AU - Baldelli, Sara

AU - Giacomelli, Andrea

AU - Minisci, Davide

AU - Meraviglia, Paola

AU - Astuti, Noemi

AU - Fusi, Marta

AU - Cozzi, Valeria

AU - Clementi, Emilio

AU - Galli, Massimo

AU - Gervasoni, Cristina

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N2 - INTRODUCTION: A higher rate of subtherapeutic psychotropic drug concentrations was recently found in HIV-infected versus HIV-negative patients. In this study, we sought to investigate if this trend could also apply to antiepileptic drugs. METHODS: Overall, 700 HIV-infected patients were screened during the first 2 years after the introduction of our outpatient polytherapy management service (Gestione Ambulatoriale Politerapie [GAP]) in the search for subjects with antiepileptic drug trough concentration assessments. The distribution of such concentrations was compared with that in HIV-negative patients monitored over the same period. RESULTS: The search identified 97 HIV-infected patients concomitantly receiving antiretroviral and antiepileptic drugs, for a total of 310 drug measurements. Overall, 30%, 64% and 6%, versus 28%, 65% and 7%, of the antiepileptic concentrations measured in HIV-infected versus HIV-negative patients (1090 patients, for a total of 3488 antiepileptic concentrations measured) were below, within, or above the therapeutic targets, respectively. The antiepileptic drug valproate was associated with the highest risk of subtherapeutic drug concentrations, with 57% and 46% of determinations below the therapeutic range in HIV-positive and HIV-negative patients, respectively. Remarkably, the concentrations of valproate were significantly lower in HIV-infected versus HIV-negative patients (47.9 ± 21.2 versus 53.9 ± 21.6 mg/L; p < 0.05). CONCLUSION: In our retrospective study, most HIV-infected patients had antiepileptic drug concentrations falling within the therapeutic targets, with the exception of valproate, which was associated with a higher rate of subtherapeutic concentrations compared with other antiepileptic drugs.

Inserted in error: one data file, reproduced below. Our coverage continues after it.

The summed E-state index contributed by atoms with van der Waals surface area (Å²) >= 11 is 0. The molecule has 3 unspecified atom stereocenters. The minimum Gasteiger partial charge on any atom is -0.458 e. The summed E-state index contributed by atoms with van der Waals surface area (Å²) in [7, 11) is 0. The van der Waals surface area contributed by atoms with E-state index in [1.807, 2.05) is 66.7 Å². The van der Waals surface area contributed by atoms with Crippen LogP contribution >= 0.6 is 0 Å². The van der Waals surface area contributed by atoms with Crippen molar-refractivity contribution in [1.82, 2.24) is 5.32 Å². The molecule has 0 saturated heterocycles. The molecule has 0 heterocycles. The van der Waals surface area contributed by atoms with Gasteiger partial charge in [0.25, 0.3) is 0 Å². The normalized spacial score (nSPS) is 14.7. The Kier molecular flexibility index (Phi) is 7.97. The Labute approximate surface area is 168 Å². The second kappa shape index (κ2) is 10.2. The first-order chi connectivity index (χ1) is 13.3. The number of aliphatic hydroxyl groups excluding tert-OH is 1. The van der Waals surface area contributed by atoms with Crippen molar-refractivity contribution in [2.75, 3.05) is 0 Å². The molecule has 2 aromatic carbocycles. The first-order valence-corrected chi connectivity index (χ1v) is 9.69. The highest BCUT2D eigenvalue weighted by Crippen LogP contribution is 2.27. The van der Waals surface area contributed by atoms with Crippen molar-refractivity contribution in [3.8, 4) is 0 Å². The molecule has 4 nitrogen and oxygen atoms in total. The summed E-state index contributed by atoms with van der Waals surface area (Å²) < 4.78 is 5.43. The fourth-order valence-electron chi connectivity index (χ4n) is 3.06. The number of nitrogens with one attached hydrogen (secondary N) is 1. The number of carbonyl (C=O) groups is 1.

AB - INTRODUCTION: A higher rate of subtherapeutic psychotropic drug concentrations was recently found in HIV-infected versus HIV-negative patients. In this study, we sought to investigate if this trend could also apply to antiepileptic drugs. METHODS: Overall, 700 HIV-infected patients were screened during the first 2 years after the introduction of our outpatient polytherapy management service (Gestione Ambulatoriale Politerapie [GAP]) in the search for subjects with antiepileptic drug trough concentration assessments. The distribution of such concentrations was compared with that in HIV-negative patients monitored over the same period. RESULTS: The search identified 97 HIV-infected patients concomitantly receiving antiretroviral and antiepileptic drugs, for a total of 310 drug measurements. Overall, 30%, 64% and 6%, versus 28%, 65% and 7%, of the antiepileptic concentrations measured in HIV-infected versus HIV-negative patients (1090 patients, for a total of 3488 antiepileptic concentrations measured) were below, within, or above the therapeutic targets, respectively. The antiepileptic drug valproate was associated with the highest risk of subtherapeutic drug concentrations, with 57% and 46% of determinations below the therapeutic range in HIV-positive and HIV-negative patients, respectively. Remarkably, the concentrations of valproate were significantly lower in HIV-infected versus HIV-negative patients (47.9 ± 21.2 versus 53.9 ± 21.6 mg/L; p < 0.05). CONCLUSION: In our retrospective study, most HIV-infected patients had antiepileptic drug concentrations falling within the therapeutic targets, with the exception of valproate, which was associated with a higher rate of subtherapeutic concentrations compared with other antiepileptic drugs.